Facebook Is Removing Its Trending News Section, So Find Your Stories Elsewhere
Facebook has announced that it is shuttering one of its most contentious features amidst increasing "fake news" controversy: the Trending feature. Since its launch in 2014, people have been utilizing Facebook's Trending for their daily news stories. Now, users may need to go elsewhere to stay up-to-date on the day's happenings, because Facebook is removing its Trending news section as soon as next week. Elite Daily reached out to Facebook for comment on the removal, but did not hear back by the time of publication.
In a press June 1 press release, Facebook revealed that the trending news box will be history in a matter of days, and that they are currently working on other features that they hope will improve user experience and trust on the platform.
"From research we found that over time people found the product to be less and less useful," the statement reads. "We introduced Trending in 2014 as a way to help people discover news topics that were popular across the Facebook community. However, it was only available in five countries and accounted for less than 1.5% of clicks to news publishers on average."
While Alex Hardiman, Facebook's Head of News Products, didn't go into more detail over the trending box's past issues, she revealed that Facebook users can expect to bid adieu to the feature sometime next week, and that the company will also "remove products and third-party partner integrations that rely on the Trends API."
Personally, I think this is a step in the right direction. Back in 2016, a former journalist working for the project claimed that Facebook workers purposefully filtered out conservative news sources in the past in a Gizmodo exposé. Elite Daily reached out to Facebook for a comment about suppressing conservative news, but has not heard back by the time of publication. After this revelation caused a media firestorm, Facebook attempted to fix the bias problem by axing the human editorial team and implementing an algorithm. Unfortunately, this anti-partisan algorithm was found to be more susceptible to false news, and reported misleading information to millions of Facebook users, according to NPR.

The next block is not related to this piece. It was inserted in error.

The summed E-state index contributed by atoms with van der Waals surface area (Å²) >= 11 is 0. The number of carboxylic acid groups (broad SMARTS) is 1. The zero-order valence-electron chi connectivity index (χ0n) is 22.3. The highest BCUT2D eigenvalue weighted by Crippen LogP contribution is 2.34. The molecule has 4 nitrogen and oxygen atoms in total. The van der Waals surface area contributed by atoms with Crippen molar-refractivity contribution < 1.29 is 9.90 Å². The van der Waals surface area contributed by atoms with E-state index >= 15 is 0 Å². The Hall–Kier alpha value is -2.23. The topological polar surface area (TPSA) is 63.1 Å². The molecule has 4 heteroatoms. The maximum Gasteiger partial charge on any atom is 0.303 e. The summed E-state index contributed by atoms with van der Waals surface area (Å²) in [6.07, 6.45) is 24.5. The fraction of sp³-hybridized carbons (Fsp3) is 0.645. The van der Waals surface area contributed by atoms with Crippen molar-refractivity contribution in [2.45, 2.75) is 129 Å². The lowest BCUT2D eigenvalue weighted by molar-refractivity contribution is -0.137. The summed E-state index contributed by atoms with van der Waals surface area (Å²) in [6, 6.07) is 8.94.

While they're in the early testing stages, Facebook's new products already sound a lot more promising. In the press release, the social media app hopes to focus more on the mobile experience as well as news videos with a proposed breaking news section called "Today In." While Today In looks pretty similar to the trending news box at first glance, it will hopefully take Facebook out of the equation by relying more on trustworthy news sources to curate the section. An example of this is the idea of a breaking news label, which Facebook is reportedly testing on 80 news outlets across North America, Europe, South America, India, and Australia. The publishers would have control over putting a breaking news label on their news feed stories, which Facebook will potentially then use to roll out breaking news notifications.
Facebook also hopes to jump on the rise in video consumption. In the statement, the company said, "We will soon have a dedicated section on Facebook Watch in the US where people can view live coverage, daily news briefings and weekly deep dives that are exclusive to Watch."
Amidst the cloud of controversy that has been hanging over the company's head in recent months, Facebook has been taking active steps to prove that it's still relevant and trustworthy. After a troubling March 17 story by the New York Times found that 50 million Facebook users' data had been compromised by Cambridge Analytica, the social media platform has finally become more transparent about its privacy policies. Saying goodbye to the trending news box and replacing it with stories curated by trustworthy news publishers is one more step that'll hopefully make users feel more comfortable with using Facebook.